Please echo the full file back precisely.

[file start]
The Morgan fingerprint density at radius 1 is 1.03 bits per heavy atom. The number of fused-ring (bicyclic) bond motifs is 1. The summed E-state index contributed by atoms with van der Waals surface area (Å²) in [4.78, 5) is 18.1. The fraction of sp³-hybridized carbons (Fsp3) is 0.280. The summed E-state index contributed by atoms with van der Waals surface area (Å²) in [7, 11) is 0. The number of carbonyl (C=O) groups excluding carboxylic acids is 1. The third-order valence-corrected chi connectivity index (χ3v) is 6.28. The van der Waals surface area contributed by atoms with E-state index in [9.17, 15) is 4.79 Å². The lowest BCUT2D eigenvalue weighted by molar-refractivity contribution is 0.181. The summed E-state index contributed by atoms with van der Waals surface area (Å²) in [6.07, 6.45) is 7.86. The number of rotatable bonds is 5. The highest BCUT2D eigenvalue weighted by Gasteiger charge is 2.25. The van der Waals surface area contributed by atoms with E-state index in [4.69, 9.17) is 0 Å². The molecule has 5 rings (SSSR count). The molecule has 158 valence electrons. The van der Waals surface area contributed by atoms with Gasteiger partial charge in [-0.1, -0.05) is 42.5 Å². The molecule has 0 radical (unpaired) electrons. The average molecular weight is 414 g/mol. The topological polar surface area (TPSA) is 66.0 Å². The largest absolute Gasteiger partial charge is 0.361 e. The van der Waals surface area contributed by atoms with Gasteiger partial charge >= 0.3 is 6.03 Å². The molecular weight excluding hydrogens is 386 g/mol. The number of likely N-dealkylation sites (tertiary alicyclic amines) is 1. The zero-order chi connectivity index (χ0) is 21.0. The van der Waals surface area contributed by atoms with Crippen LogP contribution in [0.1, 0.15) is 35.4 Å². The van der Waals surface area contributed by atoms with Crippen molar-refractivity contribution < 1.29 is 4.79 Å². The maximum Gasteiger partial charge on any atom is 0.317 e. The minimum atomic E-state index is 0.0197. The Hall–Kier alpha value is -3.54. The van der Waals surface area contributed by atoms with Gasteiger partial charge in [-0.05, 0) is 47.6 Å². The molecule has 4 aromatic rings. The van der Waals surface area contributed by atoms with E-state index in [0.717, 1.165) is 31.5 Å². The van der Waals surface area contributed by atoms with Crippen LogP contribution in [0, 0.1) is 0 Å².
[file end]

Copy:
The Morgan fingerprint density at radius 1 is 1.03 bits per heavy atom. The number of fused-ring (bicyclic) bond motifs is 1. The summed E-state index contributed by atoms with van der Waals surface area (Å²) in [4.78, 5) is 18.1. The fraction of sp³-hybridized carbons (Fsp3) is 0.280. The summed E-state index contributed by atoms with van der Waals surface area (Å²) in [7, 11) is 0. The number of carbonyl (C=O) groups excluding carboxylic acids is 1. The third-order valence-corrected chi connectivity index (χ3v) is 6.28. The van der Waals surface area contributed by atoms with E-state index in [9.17, 15) is 4.79 Å². The lowest BCUT2D eigenvalue weighted by molar-refractivity contribution is 0.181. The summed E-state index contributed by atoms with van der Waals surface area (Å²) in [6.07, 6.45) is 7.86. The number of rotatable bonds is 5. The highest BCUT2D eigenvalue weighted by Gasteiger charge is 2.25. The van der Waals surface area contributed by atoms with E-state index in [4.69, 9.17) is 0 Å². The molecule has 5 rings (SSSR count). The molecule has 158 valence electrons. The van der Waals surface area contributed by atoms with Gasteiger partial charge in [-0.1, -0.05) is 42.5 Å². The molecule has 0 radical (unpaired) electrons. The average molecular weight is 414 g/mol. The topological polar surface area (TPSA) is 66.0 Å². The largest absolute Gasteiger partial charge is 0.361 e. The van der Waals surface area contributed by atoms with Gasteiger partial charge >= 0.3 is 6.03 Å². The molecular weight excluding hydrogens is 386 g/mol. The number of likely N-dealkylation sites (tertiary alicyclic amines) is 1. The zero-order chi connectivity index (χ0) is 21.0. The van der Waals surface area contributed by atoms with Crippen LogP contribution in [0.1, 0.15) is 35.4 Å². The van der Waals surface area contributed by atoms with Crippen molar-refractivity contribution < 1.29 is 4.79 Å². The maximum Gasteiger partial charge on any atom is 0.317 e. The minimum atomic E-state index is 0.0197. The Hall–Kier alpha value is -3.54. The van der Waals surface area contributed by atoms with Gasteiger partial charge in [-0.05, 0) is 47.6 Å². The molecule has 4 aromatic rings. The van der Waals surface area contributed by atoms with E-state index in [0.717, 1.165) is 31.5 Å². The van der Waals surface area contributed by atoms with Crippen LogP contribution in [0, 0.1) is 0 Å².